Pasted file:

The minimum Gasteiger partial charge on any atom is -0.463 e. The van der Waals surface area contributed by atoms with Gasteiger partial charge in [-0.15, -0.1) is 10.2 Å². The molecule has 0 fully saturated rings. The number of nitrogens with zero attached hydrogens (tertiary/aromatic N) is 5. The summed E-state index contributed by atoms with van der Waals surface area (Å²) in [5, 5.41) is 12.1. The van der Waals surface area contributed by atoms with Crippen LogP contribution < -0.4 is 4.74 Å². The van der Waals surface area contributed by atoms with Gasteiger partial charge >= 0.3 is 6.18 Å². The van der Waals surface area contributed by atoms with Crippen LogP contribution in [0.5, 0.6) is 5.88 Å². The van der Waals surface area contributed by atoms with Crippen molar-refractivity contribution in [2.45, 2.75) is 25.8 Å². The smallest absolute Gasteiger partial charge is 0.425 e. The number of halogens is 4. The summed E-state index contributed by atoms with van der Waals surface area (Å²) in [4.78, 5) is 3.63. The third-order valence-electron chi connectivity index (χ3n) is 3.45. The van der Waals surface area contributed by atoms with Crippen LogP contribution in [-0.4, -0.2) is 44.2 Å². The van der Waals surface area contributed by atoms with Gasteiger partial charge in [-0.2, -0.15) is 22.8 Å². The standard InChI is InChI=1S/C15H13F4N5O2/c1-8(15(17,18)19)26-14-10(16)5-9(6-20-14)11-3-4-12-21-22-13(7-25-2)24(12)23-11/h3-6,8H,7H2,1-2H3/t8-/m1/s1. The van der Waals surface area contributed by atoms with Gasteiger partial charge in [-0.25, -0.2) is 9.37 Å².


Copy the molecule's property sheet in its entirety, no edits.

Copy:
The minimum Gasteiger partial charge on any atom is -0.463 e. The van der Waals surface area contributed by atoms with Gasteiger partial charge in [-0.15, -0.1) is 10.2 Å². The molecule has 0 fully saturated rings. The number of nitrogens with zero attached hydrogens (tertiary/aromatic N) is 5. The summed E-state index contributed by atoms with van der Waals surface area (Å²) in [5, 5.41) is 12.1. The van der Waals surface area contributed by atoms with Crippen LogP contribution < -0.4 is 4.74 Å². The van der Waals surface area contributed by atoms with Gasteiger partial charge >= 0.3 is 6.18 Å². The van der Waals surface area contributed by atoms with Crippen LogP contribution in [0.5, 0.6) is 5.88 Å². The van der Waals surface area contributed by atoms with Crippen molar-refractivity contribution in [2.45, 2.75) is 25.8 Å². The smallest absolute Gasteiger partial charge is 0.425 e. The number of halogens is 4. The summed E-state index contributed by atoms with van der Waals surface area (Å²) in [4.78, 5) is 3.63. The third-order valence-electron chi connectivity index (χ3n) is 3.45. The van der Waals surface area contributed by atoms with Crippen LogP contribution in [-0.4, -0.2) is 44.2 Å². The van der Waals surface area contributed by atoms with Gasteiger partial charge in [-0.2, -0.15) is 22.8 Å². The standard InChI is InChI=1S/C15H13F4N5O2/c1-8(15(17,18)19)26-14-10(16)5-9(6-20-14)11-3-4-12-21-22-13(7-25-2)24(12)23-11/h3-6,8H,7H2,1-2H3/t8-/m1/s1. The van der Waals surface area contributed by atoms with Gasteiger partial charge in [-0.25, -0.2) is 9.37 Å².